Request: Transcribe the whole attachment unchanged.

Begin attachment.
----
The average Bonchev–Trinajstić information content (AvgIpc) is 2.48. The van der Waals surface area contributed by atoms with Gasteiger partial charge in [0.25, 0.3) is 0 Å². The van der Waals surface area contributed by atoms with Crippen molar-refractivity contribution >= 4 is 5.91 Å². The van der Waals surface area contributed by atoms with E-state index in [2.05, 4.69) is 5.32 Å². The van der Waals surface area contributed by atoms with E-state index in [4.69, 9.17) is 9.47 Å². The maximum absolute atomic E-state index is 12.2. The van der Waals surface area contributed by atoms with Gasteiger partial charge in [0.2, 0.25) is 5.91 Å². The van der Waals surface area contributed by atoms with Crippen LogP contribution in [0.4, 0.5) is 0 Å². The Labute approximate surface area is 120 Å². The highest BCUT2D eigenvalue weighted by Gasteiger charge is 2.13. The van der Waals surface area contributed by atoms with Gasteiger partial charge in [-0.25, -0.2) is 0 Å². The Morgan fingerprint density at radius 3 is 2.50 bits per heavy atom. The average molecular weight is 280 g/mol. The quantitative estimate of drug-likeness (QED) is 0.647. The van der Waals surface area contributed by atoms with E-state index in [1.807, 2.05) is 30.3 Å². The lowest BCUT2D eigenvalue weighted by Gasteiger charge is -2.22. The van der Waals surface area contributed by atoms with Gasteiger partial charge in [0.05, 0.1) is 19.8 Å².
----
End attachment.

The average Bonchev–Trinajstić information content (AvgIpc) is 2.48. The van der Waals surface area contributed by atoms with Gasteiger partial charge in [0.25, 0.3) is 0 Å². The van der Waals surface area contributed by atoms with Crippen molar-refractivity contribution >= 4 is 5.91 Å². The van der Waals surface area contributed by atoms with E-state index in [2.05, 4.69) is 5.32 Å². The van der Waals surface area contributed by atoms with E-state index in [4.69, 9.17) is 9.47 Å². The maximum absolute atomic E-state index is 12.2. The van der Waals surface area contributed by atoms with Gasteiger partial charge in [0.2, 0.25) is 5.91 Å². The van der Waals surface area contributed by atoms with Crippen LogP contribution in [0.4, 0.5) is 0 Å². The Labute approximate surface area is 120 Å². The highest BCUT2D eigenvalue weighted by Gasteiger charge is 2.13. The van der Waals surface area contributed by atoms with Gasteiger partial charge in [-0.25, -0.2) is 0 Å². The Morgan fingerprint density at radius 3 is 2.50 bits per heavy atom. The average molecular weight is 280 g/mol. The quantitative estimate of drug-likeness (QED) is 0.647. The van der Waals surface area contributed by atoms with E-state index in [1.807, 2.05) is 30.3 Å². The lowest BCUT2D eigenvalue weighted by Gasteiger charge is -2.22. The van der Waals surface area contributed by atoms with Gasteiger partial charge in [0.05, 0.1) is 19.8 Å².